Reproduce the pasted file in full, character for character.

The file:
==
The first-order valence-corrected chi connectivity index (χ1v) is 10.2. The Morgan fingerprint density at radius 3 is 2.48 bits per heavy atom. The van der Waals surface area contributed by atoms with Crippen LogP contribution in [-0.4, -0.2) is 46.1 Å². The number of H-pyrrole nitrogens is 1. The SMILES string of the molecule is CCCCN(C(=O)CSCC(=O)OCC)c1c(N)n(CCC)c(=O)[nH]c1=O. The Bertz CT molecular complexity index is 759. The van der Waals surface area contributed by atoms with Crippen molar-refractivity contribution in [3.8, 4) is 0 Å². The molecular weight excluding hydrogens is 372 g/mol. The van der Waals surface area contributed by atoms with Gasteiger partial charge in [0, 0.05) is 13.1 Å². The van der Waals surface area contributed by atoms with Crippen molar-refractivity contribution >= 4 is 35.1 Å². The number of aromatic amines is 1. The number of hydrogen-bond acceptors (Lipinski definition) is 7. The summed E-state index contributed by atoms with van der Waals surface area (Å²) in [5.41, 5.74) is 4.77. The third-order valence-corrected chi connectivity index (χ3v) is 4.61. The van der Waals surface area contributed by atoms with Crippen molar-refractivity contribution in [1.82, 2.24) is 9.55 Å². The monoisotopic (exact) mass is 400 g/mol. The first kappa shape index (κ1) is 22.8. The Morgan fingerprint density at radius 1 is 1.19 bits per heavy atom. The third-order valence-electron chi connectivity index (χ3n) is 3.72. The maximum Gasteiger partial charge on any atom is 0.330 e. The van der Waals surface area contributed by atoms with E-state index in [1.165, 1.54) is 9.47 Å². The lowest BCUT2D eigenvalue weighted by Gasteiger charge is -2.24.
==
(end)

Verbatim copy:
The first-order valence-corrected chi connectivity index (χ1v) is 10.2. The Morgan fingerprint density at radius 3 is 2.48 bits per heavy atom. The van der Waals surface area contributed by atoms with Crippen LogP contribution in [-0.4, -0.2) is 46.1 Å². The number of H-pyrrole nitrogens is 1. The SMILES string of the molecule is CCCCN(C(=O)CSCC(=O)OCC)c1c(N)n(CCC)c(=O)[nH]c1=O. The Bertz CT molecular complexity index is 759. The van der Waals surface area contributed by atoms with Crippen molar-refractivity contribution in [3.8, 4) is 0 Å². The molecular weight excluding hydrogens is 372 g/mol. The van der Waals surface area contributed by atoms with Gasteiger partial charge in [0, 0.05) is 13.1 Å². The van der Waals surface area contributed by atoms with Crippen molar-refractivity contribution >= 4 is 35.1 Å². The number of aromatic amines is 1. The number of hydrogen-bond acceptors (Lipinski definition) is 7. The summed E-state index contributed by atoms with van der Waals surface area (Å²) in [5.41, 5.74) is 4.77. The third-order valence-corrected chi connectivity index (χ3v) is 4.61. The van der Waals surface area contributed by atoms with Crippen molar-refractivity contribution in [1.82, 2.24) is 9.55 Å². The monoisotopic (exact) mass is 400 g/mol. The first kappa shape index (κ1) is 22.8. The Morgan fingerprint density at radius 1 is 1.19 bits per heavy atom. The third-order valence-electron chi connectivity index (χ3n) is 3.72. The maximum Gasteiger partial charge on any atom is 0.330 e. The van der Waals surface area contributed by atoms with E-state index in [1.165, 1.54) is 9.47 Å². The lowest BCUT2D eigenvalue weighted by Gasteiger charge is -2.24.